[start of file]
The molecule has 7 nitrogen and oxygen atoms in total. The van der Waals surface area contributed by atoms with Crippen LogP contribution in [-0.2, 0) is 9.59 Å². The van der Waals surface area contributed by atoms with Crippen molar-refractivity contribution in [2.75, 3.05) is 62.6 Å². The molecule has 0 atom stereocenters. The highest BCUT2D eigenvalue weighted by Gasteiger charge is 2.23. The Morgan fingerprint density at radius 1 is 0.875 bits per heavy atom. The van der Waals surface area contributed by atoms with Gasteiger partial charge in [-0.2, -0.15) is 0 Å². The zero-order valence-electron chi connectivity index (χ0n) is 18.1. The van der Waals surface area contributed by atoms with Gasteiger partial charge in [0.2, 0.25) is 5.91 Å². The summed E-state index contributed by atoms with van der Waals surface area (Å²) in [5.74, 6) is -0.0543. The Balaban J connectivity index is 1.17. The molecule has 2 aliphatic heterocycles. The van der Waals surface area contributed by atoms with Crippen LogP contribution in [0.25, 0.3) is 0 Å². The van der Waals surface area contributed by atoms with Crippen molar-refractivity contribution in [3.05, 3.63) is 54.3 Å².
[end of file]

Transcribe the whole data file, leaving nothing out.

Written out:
The molecule has 7 nitrogen and oxygen atoms in total. The van der Waals surface area contributed by atoms with Crippen LogP contribution in [-0.2, 0) is 9.59 Å². The van der Waals surface area contributed by atoms with Crippen molar-refractivity contribution in [2.75, 3.05) is 62.6 Å². The molecule has 0 atom stereocenters. The highest BCUT2D eigenvalue weighted by Gasteiger charge is 2.23. The Morgan fingerprint density at radius 1 is 0.875 bits per heavy atom. The van der Waals surface area contributed by atoms with Gasteiger partial charge in [-0.2, -0.15) is 0 Å². The zero-order valence-electron chi connectivity index (χ0n) is 18.1. The van der Waals surface area contributed by atoms with Gasteiger partial charge in [0.2, 0.25) is 5.91 Å². The summed E-state index contributed by atoms with van der Waals surface area (Å²) in [5.74, 6) is -0.0543. The Balaban J connectivity index is 1.17. The molecule has 2 aliphatic heterocycles. The van der Waals surface area contributed by atoms with Crippen LogP contribution in [0.25, 0.3) is 0 Å². The van der Waals surface area contributed by atoms with Crippen molar-refractivity contribution in [3.05, 3.63) is 54.3 Å².